Do conservatives regard women as inferior?
I sat in church on Mother’s Day and listened to the pastor build his sermon around the book of Proverbs. Sadly, one point of emphasis was that “it is better for a man to live in the corner of a roof than share a house with a complaining wife.” The pastor predictably joked that “his point was scriptural and not personal.” But then went on in poor taste to make other jokes concerning his wife’s shopping habits and the number of shoes in her closet.
On Father’s Day, another pastor spoke, again from Proverbs. This time it was a wholly uplifting message on the role, impact and leadership of men. This message was driven home further on the Fourth of July, in which men, particularly those serving in our armed forces, were heralded as heroes for their self-sacrifice and commitment to God, family and country.
A rear admiral also spoke from the pulpit on “honor, courage and commitment.” He said the best displays of these traits were illustrated by his wife as she supported him in his career, primarily raised the children, maintained the home and remained loyal to their relationship.
As these familiar examples illustrate, conservatives frequently extol and focus on a very limited view of women. Despite this tendency, I don’t think conservatives regard women as inferior. Rather, it is a liberal spin that has over-capitalized on a rather obvious (although not exclusive) area of appreciation conservatives have for women.
In response to the liberal spin, conservatives appear either too arrogant or too lazy to correct the perception that women are viewed inferior or valued only in the limited capacity of wife and mother. What’s worse, it appears widely acceptable to take the position that any flawed perception is the problem of the consumer.
So what of those too young or naive to wade through the rhetoric? What of those abused by similar views taken to an extreme? What of those who don’t yet understand or grasp their value? What of single, infertile and widowed women? And what of women, dare I say it, who actually want to work outside the home?
Uncorrected, the number of women lost to the left will grow exponentially. This is simply no way for conservatives to broaden their base or embrace the next generation of women. And let’s not overlook the men who will marry them.
The worst part of the conservative’s failure to correct this perception is that liberals have usurped and distorted the very meaning of feminism. Today, it has been successfully spun so far left that it is epitomized by women willing to kill their own children in the womb.
The good news is that all of this is fixable. First, it would be good for conservatives to give a few more kudos to women called outside the traditional roles and – dare I suggest it – support them along the way. Second, it might help in some cases for the more traditional leaders to take a class on sensitivity training … OK, OK, at least a class in 21st century communication skills. Third, and I have to say it, it would help if the old codgers among us who do hold rather blatantly chauvinistic views stepped into the 21st century and recognized that women can think outside the cake box.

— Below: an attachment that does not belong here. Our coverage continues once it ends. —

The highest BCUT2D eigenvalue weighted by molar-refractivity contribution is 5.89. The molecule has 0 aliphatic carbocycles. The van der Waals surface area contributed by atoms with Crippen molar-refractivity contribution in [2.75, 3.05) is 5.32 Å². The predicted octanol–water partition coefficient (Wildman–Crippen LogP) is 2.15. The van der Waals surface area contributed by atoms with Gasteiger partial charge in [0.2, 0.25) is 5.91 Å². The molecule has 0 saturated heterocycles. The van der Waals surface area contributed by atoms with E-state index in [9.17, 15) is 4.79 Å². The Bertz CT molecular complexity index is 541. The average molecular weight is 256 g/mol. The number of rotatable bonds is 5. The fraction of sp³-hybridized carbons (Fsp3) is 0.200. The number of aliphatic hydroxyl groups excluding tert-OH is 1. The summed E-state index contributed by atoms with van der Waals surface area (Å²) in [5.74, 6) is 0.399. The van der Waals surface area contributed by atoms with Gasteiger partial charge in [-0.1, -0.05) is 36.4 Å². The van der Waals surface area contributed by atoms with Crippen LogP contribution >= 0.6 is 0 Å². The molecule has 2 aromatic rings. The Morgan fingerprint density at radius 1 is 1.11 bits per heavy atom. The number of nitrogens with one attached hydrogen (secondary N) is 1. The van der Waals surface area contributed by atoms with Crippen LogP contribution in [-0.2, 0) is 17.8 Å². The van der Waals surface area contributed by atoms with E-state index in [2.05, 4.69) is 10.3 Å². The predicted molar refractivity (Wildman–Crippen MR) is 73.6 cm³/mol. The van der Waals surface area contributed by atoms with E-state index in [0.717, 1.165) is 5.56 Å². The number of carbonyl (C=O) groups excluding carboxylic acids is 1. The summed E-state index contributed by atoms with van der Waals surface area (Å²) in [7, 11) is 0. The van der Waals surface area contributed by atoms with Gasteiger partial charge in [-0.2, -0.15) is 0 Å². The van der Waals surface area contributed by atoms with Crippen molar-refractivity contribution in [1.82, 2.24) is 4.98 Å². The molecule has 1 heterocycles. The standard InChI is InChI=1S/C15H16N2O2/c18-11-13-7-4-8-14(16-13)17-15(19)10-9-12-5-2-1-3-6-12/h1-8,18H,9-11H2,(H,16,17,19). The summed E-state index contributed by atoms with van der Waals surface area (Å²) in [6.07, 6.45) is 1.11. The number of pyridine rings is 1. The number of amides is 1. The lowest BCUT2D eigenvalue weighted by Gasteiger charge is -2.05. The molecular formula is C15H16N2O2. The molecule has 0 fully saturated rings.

Finally, the hardest part may begin with conservative women recognizing our true value and then holding each other up when our sisters choose a path different from our own. From there we must take the lead in redefining true feminism in America. One very close friend wrote me about the importance of holding onto our true femininity even when ignored, overlooked, undervalued and frustrated. She also wrote the following poem about transitioning from the world’s distorted perception of feminine to its true meaning.
There was a time when I was a rebel on the mount. My hair was wild; my attitude harsh and proud. I stood on that mountain alone and fierce and invited those I wished to live at my feet. The numbers were few.
Storms came strong and mighty. At first, when the lightening and thunder came you could see my form contrasted by the light: fist raised, hand on hip and proud! But the storms became too strong and though I fought and fought and fought, I finally lay beside my mountain to see it was only a hill.
I looked at my scarred hands, bent back and harsh spirit, and said, “Is this all that I’m fighting for?” I turned and looked at those who yet stood beside me. They were war torn. Then with a crackling voice I said, “I give up. I can’t make this work. Look at what I’ve done to you so that I could remain on this peak of desolation.”
So I took off the rude helmet that I had made for myself. Laid down my armor of irritation; my weapon of anger; took off my breastplate of haughtiness and went to wash in God’s river.
The water revealed a woman, soft hair, soft eyes, gentle hands and quiet voice. I stepped out and put on the garments that He quietly laid out for me – a gentle and kind disposition, a tender and obedient spirit, quietness and confidence for strength and I was stunned … the garments fit me perfectly.
The point of the article and poem is to delineate a “New Choice” for women in America. That is to overcome the knee-jerk reaction to be offended by the often narrowly focused view of women by conservatives, overcome the liberal spin and reject the distorted interpretation of feminism that has become so prevalent. Assuming conservatives do not view women as inferior, they could help in the process by improving their efforts to uphold the inherent value of every woman not just those filling traditional roles.